China’s weightlifting boss wants to launch revamp of sports image at world championships in Chongqing
- Country will host International Weightlifting Federation’s World Championships in October or November
- After years of allegations of doping and corruption surrounding the sport, Zhou Jinqiang wants to lead its makeover
After dominating the weightlifting events at the Tokyo Games last summer, China wants to revamp the sport’s image and make the world championships later this year an event to be remembered.
The country’s athletes won a record-equalling seven gold medals at the Olympics in Japan, with Shi Zhiyong breaking his own world record to win the men’s 73kg event, while Hou Zhihui set three new Games marks in winning the 49kg class.
But the sport has been taken off the programme for the LA Games in 2028, a response by the International Olympic Committee (IOC) to wide-ranging allegations of doping and corruption in weightlifting.
Repeatedly criticised for its governance by the IOC, the sport is trying to change, and Zhou Jinqiang, the president of the Chinese Weightlifting Association, wants to lead that charge.
China will host the International Weightlifting Federation World Championships in Chongqing later this year, and the head of the sport’s governing body on the mainland believes it could be a “a carnival for the international weightlifting family”.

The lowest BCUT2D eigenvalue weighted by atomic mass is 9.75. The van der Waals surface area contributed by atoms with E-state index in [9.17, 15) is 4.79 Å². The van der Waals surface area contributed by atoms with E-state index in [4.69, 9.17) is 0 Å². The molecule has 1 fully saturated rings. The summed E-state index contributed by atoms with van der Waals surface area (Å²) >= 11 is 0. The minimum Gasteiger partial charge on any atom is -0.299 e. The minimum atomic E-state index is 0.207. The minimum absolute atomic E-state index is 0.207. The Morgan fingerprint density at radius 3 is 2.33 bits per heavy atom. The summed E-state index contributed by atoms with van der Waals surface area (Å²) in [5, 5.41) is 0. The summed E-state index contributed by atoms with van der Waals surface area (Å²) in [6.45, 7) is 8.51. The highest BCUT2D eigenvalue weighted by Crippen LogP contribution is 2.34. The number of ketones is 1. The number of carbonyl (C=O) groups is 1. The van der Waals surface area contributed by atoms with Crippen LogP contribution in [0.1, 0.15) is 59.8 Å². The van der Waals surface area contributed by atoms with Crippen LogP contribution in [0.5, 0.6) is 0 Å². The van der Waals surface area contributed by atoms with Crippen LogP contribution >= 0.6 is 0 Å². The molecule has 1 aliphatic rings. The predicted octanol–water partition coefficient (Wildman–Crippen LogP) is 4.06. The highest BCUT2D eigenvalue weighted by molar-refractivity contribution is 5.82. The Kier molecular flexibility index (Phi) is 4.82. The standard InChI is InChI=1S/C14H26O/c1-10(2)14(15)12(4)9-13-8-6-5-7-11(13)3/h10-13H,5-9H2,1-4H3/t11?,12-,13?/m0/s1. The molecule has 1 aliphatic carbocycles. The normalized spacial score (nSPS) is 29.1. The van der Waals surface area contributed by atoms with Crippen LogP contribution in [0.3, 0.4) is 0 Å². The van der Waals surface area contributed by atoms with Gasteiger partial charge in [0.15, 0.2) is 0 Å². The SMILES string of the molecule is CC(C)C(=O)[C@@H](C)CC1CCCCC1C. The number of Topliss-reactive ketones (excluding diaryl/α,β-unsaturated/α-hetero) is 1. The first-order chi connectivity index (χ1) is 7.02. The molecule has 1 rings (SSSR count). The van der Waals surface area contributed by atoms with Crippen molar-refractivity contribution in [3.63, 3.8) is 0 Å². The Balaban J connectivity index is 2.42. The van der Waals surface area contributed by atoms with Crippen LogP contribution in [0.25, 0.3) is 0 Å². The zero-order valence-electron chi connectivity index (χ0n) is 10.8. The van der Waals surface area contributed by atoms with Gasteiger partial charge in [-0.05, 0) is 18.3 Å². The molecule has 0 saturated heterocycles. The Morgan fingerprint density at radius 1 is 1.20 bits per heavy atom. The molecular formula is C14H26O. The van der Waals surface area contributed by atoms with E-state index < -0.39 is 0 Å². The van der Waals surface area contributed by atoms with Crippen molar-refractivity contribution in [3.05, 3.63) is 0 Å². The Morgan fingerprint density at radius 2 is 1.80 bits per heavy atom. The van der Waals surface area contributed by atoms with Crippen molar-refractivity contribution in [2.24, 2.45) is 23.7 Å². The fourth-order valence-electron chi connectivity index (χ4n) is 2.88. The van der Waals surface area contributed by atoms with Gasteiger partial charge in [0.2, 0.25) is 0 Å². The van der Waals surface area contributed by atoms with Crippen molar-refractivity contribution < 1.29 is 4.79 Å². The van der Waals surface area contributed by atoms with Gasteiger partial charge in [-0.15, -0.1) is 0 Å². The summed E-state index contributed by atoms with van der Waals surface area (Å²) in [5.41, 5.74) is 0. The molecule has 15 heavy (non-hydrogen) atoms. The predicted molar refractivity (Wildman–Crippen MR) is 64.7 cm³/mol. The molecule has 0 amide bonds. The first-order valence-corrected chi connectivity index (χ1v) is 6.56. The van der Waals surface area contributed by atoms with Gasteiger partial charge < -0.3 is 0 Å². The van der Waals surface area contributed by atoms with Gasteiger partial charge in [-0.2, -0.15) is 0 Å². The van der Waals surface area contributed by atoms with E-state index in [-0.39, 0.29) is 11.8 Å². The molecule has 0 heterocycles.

Speaking to the insidethegames.biz website, Zhou, who is also in the running to lead the IWF, highlighted the importance of creating a transparent sport that could gain the trust “of all stakeholders”.
First though comes the world championships, and among Zhou’s “really big ideas” for making it a landmark event include prize money for athletes, hosting the Chinese National Championships at the same time, plus a host of corporate events taking place on the fringes.
Other suggestions for the growth and improvement of the sport revolve around making it a commercial success that “taps into its full market value”, while ensuring it is more exciting, more athlete-focused, and easier to follow for spectators, on television and via social media.
Stian Grimseth, who is planning for when Norway hosts the 2025 IWF World Championships, voiced his support for China’s plans, and is also keen to see the sport make radical changes.
“We have a fantastic sport but we need to review everything we do if we want to make it commercially successful,” the double Olympian said.
Zhou and Grimseth were among those asked by insidethegames for their views on the future of the sport, which can earn its way back on to the schedule in Los Angeles if its efforts at reform satisfy the IOC.
“It is high time that reforms should be done,” said Zhou, who also suggested competition should be held in shopping centres, parks and residential communities to bring it closer to a new generation of fans.
“We are not showing off but trying to draw attention to weightlifting from the worldwide sports community, to eliminate the adverse effects that resulted from the recent negative situations within our sport.”